Do you have servers that have multiple web services running? Or non-trivial web applications using a reverse proxy, a web server and application servers?

Wouldn’t it be great if we could configure individual alerts for each of these services and display their status individually on the Xymon web interface?

This article shows 2 different approaches to achieve exactly that.

Our Server server.example.com has 3 webservices running. If we just configure the simple http check we get a single http column with all the http-checks on it. The hosts.cfg entry in that case would be:

1.2.3.4 server.example.com      # http://server.example.com/ \
            http://server.example.com:81/ \
            http://server.example.com:81/webapp

If any one of these three services is not responding the (combined) http status will turn red and we have to click it open to see which of the three checks is failing. Individual alerts are not possible either in that configuration: we can configure alerts only on that single http status.

We have two possibilities to break up this http–“multi status” into separate statuses:

  1. create “service-host entries”

  2. use the httpstatus-check

Both ways will allow alerting to be configured for each of the three web services separately. It depends on the individual monitoring requirements which one to use.

Using “service-host entries”

We create “service-host entries”: These are “fake” hostnames that have not necessarily a valid DNS entrie associated with them as in the example below. The only check configured for these service-hosts is one web service each:

1.2.3.4 server.example.com          # <conn and ssh are check here -- this is the hardware, VM, ...>
0.0.0.0 server.example.com_http80   # noconn http://server.example.com/
0.0.0.0 server.example.com_http81   # noconn http://server.example.com:81/
0.0.0.0 server.example.com_webapp   # noconn http://server.example.com:81/webapp

This results in 4 rows of hosts

  • the first one being the physical host or virtual machine that receives the data from the installed xymon-client and is the target for the conn-check.

  • the other three only doing an http-check. As we used a fake hostname here to indicated the service a conn-check does not make sense (and would duplicate the check for the server anyway). Thus the noconn tag to supresses the ping probe.

The trend graphs for the checks are available on each column as usual. Alerting can be configured in the natural way, using the fake hostnames.

Using the httpstatus-check

Using “service-host entries” is good for services that are relatively independent. But what if all three http services are required to make sure that the whole web app is running fine?

In that case breaking it up in multiple service-hosts is not very logical1. It would be better to have 3 check-columns for the server, leaving us with only one hosts but three more services (yes, “+3” as we will see below).

This can be done with the httpstatus-check2, where we can configure an optional column-name, from hosts.cfg(5)

httpstatus[=COLUMN];URL;okstatusexpr;notokstatusexpr

The example from above would then transform to (using the same bad service names)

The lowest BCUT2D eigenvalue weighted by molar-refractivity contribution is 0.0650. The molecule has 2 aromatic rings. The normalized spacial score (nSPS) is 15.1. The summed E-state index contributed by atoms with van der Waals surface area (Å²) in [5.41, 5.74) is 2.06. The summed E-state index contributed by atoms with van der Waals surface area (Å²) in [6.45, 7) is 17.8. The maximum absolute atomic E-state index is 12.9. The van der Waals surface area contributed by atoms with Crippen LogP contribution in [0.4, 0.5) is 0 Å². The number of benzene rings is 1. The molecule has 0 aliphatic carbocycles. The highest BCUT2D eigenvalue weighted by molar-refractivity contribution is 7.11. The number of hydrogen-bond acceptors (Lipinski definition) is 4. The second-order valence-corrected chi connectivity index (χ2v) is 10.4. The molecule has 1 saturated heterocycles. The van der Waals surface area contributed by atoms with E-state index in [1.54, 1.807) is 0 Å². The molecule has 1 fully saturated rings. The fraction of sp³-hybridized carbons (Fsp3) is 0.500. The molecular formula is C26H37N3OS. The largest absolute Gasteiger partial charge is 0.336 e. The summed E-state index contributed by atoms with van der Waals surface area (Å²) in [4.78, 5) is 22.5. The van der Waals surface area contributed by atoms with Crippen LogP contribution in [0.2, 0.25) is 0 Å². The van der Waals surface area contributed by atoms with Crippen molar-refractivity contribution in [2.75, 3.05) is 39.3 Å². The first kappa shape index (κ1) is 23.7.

1.2.3.4 server.example.com      # httpstatus=http80;http://server.example.com/;200 \
            httpstatus=http81;http://server.example.com:81/;200 \
            httpstatus=webapp;http://server.example.com:81/webapp;200

This would (http wise) result in a total of 4 columns; http80, http81, webapp and http. The latter is automatically generated by Xymon. It gathers/replicates/mirrors all the other checks resulting in that column looking identical to our first version were we only used the plain http-check.

The trend graphs for all three checks are also shown on the http-column (and not on the other three).

As with the service-host entries above with this setup we

  • have a better overview on the web interface for the http checks.

  • can configure alerts for each http-check individually (by using SERVICE=http80|http81|webapp).

Conclusion

There are two ways to configure http monitoring to get finer control and better overview. It depends on the type of applications we are monitoring, organisational requirements and of course personal taste which one to use.

I tend to use the httpstatus in cases where I have an application served via different protocols (http and https) or with multi-homed hosts, e.g. public and private IPs where I want to monitor both to quickly rule out external connection problems.

On the other hand I use “service-host entries” for applications that are more complex and where other application monitoring metrics come into play, e.g. jmx-monitoring for the application server. In that case the “service-host” has not only the single http-column but also some additional ones.

The two methods can be combined even (and I do that in practice) to have individual statuses on the “service-hosts”.


  1. We could use a combo-check to re-combine the statuses but that would involve another configuration file — which makes the setup more prone to errors.

  2. Only a simple use of httpstatus, that resembles the basic http check, is used in our example. It is possible to have more sophisticated checks on the returned http statuscodes.